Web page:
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The Order of Checkpoint Priorities

From: Geoff Deering <gdeering@acslink.net.au>
Date: Tue, 8 Jan 2002 21:53:10 +1100
To: "WAI GL" <w3c-wai-gl@w3.org>
Message-ID: <NBBBJPNFCLNLAADCLFJBCEBJDEAA.gdeering@acslink.net.au>
Hi,

If the Guidelines are to be intended in order of Priority in the future, is
it worth addressing this issue now, or when they are more refined?

I feel they could better address the nature of structured web development by
reordering them.  There can be an advantage to reorder them in helping to
prioritize the issues for communicating and identifying the major issues in
the development of Web Content, as applied to Accessibility.

The current list has Guideline 1 in this order

1. Checkpoint 1.1 Provide a text equivalent for all non-text content.
2. Checkpoint 1.2 Provide synchronized media equivalents for time-dependent
presentations.
3. Checkpoint 1.3 Use markup or a data model to provide the logical
structure of content.
4. Checkpoint 1.4 Identify the primary natural language of text and text
equivalents and all changes in natural language.
5. Checkpoint 1.5 Separate content and structure from presentation.

If I read this document for the first time I would place more importance on
each preceding checkpoint just by natural association of logic of an ordered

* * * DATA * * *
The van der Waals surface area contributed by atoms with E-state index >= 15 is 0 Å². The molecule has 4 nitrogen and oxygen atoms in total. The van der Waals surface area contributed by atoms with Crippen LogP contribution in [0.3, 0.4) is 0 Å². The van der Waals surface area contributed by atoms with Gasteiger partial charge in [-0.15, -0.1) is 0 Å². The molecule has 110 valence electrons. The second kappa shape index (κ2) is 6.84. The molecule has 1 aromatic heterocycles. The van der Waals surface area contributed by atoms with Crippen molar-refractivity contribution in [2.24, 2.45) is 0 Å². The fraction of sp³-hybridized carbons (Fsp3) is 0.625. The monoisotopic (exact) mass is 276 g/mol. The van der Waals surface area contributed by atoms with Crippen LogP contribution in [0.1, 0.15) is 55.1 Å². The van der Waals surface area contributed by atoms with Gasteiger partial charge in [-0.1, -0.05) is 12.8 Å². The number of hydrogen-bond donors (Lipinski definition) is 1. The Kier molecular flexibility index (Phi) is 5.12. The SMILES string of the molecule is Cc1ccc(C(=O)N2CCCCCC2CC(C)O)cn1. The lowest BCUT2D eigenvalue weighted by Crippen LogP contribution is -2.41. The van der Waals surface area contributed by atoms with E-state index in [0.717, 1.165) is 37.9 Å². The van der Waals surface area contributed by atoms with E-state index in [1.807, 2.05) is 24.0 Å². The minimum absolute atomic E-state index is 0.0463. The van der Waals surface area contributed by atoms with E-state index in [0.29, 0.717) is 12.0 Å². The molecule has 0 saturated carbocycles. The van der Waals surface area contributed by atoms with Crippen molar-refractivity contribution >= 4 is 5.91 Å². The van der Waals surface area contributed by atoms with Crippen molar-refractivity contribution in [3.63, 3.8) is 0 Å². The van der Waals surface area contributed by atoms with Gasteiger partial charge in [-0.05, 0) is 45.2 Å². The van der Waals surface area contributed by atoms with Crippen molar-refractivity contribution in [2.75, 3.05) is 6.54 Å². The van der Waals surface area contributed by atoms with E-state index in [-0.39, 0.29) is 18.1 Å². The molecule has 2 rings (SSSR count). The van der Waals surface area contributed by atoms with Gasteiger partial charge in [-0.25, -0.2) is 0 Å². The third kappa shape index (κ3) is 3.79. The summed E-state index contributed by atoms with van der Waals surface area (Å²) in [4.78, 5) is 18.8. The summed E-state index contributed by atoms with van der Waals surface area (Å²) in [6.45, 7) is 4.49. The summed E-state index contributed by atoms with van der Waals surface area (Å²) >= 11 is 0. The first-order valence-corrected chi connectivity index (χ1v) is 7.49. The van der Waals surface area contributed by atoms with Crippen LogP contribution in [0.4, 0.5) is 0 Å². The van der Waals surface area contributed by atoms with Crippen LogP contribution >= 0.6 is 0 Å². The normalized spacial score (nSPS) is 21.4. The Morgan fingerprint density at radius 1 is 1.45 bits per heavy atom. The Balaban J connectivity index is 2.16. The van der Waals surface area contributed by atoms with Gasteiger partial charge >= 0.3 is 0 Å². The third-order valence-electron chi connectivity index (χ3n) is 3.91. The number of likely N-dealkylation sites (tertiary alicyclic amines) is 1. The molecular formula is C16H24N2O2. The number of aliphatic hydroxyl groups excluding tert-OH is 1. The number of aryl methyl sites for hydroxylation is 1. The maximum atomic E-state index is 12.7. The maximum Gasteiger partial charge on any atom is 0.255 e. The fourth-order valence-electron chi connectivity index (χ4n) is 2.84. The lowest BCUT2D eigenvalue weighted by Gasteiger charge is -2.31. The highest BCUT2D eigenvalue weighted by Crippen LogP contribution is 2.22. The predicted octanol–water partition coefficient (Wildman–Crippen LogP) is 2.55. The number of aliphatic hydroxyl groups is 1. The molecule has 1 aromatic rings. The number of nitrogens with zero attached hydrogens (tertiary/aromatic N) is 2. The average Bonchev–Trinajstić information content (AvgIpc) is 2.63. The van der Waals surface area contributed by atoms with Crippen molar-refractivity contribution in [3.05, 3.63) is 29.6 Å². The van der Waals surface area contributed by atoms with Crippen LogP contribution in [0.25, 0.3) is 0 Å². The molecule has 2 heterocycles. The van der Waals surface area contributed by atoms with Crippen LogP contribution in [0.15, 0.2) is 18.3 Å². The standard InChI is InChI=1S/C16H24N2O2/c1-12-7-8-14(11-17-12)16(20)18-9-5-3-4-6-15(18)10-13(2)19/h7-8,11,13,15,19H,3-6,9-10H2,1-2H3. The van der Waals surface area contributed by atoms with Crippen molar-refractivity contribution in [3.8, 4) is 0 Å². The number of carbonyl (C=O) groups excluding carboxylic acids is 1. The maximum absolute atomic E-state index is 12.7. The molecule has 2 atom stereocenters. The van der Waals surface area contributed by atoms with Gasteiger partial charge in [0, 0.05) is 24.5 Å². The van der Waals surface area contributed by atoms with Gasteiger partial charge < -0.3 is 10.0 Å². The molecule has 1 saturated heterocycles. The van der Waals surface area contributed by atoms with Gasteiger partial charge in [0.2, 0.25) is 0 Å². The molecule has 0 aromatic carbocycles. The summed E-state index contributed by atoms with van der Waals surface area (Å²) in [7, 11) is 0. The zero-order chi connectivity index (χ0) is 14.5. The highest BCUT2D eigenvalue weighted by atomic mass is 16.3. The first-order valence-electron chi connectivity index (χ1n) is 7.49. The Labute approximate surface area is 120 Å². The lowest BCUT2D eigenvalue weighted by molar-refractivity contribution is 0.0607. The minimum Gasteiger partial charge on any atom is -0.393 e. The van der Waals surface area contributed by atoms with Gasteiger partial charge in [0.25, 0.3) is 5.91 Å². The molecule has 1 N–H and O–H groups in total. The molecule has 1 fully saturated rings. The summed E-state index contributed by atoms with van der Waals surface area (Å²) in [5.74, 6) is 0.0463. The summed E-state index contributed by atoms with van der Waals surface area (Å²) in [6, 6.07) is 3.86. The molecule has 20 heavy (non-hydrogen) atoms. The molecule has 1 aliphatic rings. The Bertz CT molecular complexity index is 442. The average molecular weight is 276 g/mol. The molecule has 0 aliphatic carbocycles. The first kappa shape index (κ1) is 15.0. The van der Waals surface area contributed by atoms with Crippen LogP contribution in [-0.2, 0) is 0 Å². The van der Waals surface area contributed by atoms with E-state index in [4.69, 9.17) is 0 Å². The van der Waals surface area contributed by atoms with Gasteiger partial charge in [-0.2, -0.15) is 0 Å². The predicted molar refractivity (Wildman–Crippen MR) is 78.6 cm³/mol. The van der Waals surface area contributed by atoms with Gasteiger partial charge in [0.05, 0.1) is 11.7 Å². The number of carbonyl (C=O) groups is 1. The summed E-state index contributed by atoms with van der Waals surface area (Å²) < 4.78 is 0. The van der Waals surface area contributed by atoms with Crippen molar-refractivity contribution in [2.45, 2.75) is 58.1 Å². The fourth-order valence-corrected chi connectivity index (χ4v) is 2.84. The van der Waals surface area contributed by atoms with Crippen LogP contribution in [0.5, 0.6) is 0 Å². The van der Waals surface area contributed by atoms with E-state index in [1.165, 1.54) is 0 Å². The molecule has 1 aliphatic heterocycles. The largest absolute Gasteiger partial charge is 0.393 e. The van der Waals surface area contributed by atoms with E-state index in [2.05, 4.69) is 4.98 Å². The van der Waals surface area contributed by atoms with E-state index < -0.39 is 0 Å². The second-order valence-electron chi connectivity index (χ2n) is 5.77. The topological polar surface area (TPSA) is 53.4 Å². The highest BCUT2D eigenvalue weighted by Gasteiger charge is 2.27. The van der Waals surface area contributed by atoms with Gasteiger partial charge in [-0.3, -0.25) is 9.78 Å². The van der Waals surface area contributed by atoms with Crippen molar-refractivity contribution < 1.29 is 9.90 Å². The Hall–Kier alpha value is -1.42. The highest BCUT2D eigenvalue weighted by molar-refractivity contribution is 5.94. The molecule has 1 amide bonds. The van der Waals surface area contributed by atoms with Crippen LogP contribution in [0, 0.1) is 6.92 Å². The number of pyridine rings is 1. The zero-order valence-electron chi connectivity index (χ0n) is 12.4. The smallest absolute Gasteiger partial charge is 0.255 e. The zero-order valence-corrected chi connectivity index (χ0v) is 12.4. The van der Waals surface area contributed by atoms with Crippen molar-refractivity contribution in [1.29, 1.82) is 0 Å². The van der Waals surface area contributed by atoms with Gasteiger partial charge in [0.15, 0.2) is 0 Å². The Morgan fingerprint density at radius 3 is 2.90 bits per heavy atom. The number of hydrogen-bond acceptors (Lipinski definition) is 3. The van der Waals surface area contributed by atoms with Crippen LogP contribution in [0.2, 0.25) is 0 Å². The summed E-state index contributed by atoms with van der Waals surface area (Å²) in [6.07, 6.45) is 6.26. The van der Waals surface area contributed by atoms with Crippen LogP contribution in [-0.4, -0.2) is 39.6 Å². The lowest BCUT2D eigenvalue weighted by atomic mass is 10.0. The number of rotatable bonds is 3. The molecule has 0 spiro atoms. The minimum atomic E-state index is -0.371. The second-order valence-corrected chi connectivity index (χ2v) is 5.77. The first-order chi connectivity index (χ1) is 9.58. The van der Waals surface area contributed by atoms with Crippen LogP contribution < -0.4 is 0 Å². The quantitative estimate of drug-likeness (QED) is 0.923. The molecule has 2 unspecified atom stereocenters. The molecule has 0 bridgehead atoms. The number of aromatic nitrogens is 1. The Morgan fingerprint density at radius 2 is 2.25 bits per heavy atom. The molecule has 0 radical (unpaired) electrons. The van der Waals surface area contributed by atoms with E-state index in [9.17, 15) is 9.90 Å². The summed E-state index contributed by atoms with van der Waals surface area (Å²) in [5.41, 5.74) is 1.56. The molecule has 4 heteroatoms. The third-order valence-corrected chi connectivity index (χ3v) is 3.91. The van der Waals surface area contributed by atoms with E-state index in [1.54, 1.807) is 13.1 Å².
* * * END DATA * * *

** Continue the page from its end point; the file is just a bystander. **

list.

I feel the following list puts these checkpoints in a better order of
priority; it conveys the importance of each stage in addressing web
development and project life cycle issues related to accessibility.

1. Checkpoint 1.1 Use markup or a data model to provide the logical
structure of content.
2. Checkpoint 1.2 Identify the primary natural language of text and text
equivalents and all changes in natural language.
3. Checkpoint 1.3 Separate content and structure from presentation.
4. Checkpoint 1.4 Provide a text equivalent for all non-text content.
5. Checkpoint 1.5 Provide synchronized media equivalents for time-dependent
presentations.

This seems a more logical approach.  First you are taking a look at the
whole site and its content and saying; 1) apply the correct markup and data
model to structure the whole content. Next; 2) Identify the primary language
of the content.  Next; 3) Separate content and structure from presentation.
Next; 4) Provide a text equivalent for all non-text content. And 5) Provide
synchronized media equivalents for time-dependent presentations.

If we are trying to present these checkpoints in a manor for people to learn
and develop their web skills and knowledge, isn't this a more logical model?
Doesn't it also give some guidelines on how to construct and order your
approach to web development in a methodical manner?  This may not seem like
the place to discuss web project strategies, but I feel this is what this is
addressing regardless.  And it needs to be presented in a way that web
developers can take and apply to projects.  It makes more sense as
methodology or guidelines one can implement within projects.

If you were teaching this to web designers, wouldn't this also be the type
of approach to take, first, you are taking the view of the whole site and
content, then refining the issues more and more, as each is actually
somewhat a subset or precursor to the preceding one.

Geoff Deering
http://www.acslink.aone.net.au/gdeering/
Received on Tuesday, 8 January 2002 05:52:56 GMT

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